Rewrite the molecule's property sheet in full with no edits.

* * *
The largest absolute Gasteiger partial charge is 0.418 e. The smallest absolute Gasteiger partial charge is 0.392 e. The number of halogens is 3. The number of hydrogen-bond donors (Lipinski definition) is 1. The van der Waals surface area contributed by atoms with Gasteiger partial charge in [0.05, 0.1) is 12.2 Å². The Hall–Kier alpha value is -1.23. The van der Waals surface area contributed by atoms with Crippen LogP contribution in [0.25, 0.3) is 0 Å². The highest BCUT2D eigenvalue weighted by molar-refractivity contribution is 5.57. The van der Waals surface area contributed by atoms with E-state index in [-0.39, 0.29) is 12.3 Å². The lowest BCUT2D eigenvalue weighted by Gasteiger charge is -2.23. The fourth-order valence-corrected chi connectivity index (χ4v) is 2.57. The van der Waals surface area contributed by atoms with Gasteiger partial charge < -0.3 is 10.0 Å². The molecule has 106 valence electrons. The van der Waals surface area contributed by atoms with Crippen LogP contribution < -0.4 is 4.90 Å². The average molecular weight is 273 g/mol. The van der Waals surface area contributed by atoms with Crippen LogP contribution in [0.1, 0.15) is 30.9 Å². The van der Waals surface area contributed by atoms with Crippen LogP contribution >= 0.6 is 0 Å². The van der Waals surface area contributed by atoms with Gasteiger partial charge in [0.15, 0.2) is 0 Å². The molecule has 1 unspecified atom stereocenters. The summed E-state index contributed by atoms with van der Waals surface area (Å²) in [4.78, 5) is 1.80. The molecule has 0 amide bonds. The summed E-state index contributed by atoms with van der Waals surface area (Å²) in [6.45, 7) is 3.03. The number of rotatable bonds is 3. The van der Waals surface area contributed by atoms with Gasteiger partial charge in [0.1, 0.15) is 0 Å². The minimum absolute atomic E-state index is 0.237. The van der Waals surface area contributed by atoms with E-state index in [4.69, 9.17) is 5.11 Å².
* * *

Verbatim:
The largest absolute Gasteiger partial charge is 0.418 e. The smallest absolute Gasteiger partial charge is 0.392 e. The number of halogens is 3. The number of hydrogen-bond donors (Lipinski definition) is 1. The van der Waals surface area contributed by atoms with Gasteiger partial charge in [0.05, 0.1) is 12.2 Å². The Hall–Kier alpha value is -1.23. The van der Waals surface area contributed by atoms with Crippen LogP contribution in [0.25, 0.3) is 0 Å². The highest BCUT2D eigenvalue weighted by molar-refractivity contribution is 5.57. The van der Waals surface area contributed by atoms with E-state index in [-0.39, 0.29) is 12.3 Å². The lowest BCUT2D eigenvalue weighted by Gasteiger charge is -2.23. The fourth-order valence-corrected chi connectivity index (χ4v) is 2.57. The van der Waals surface area contributed by atoms with Gasteiger partial charge < -0.3 is 10.0 Å². The molecule has 106 valence electrons. The van der Waals surface area contributed by atoms with Crippen LogP contribution < -0.4 is 4.90 Å². The average molecular weight is 273 g/mol. The van der Waals surface area contributed by atoms with Crippen LogP contribution in [0.1, 0.15) is 30.9 Å². The van der Waals surface area contributed by atoms with Crippen LogP contribution >= 0.6 is 0 Å². The van der Waals surface area contributed by atoms with Gasteiger partial charge in [0.15, 0.2) is 0 Å². The molecule has 1 unspecified atom stereocenters. The summed E-state index contributed by atoms with van der Waals surface area (Å²) in [4.78, 5) is 1.80. The molecule has 0 amide bonds. The summed E-state index contributed by atoms with van der Waals surface area (Å²) in [6.45, 7) is 3.03. The number of rotatable bonds is 3. The van der Waals surface area contributed by atoms with Gasteiger partial charge in [0.1, 0.15) is 0 Å². The minimum absolute atomic E-state index is 0.237. The van der Waals surface area contributed by atoms with E-state index in [4.69, 9.17) is 5.11 Å².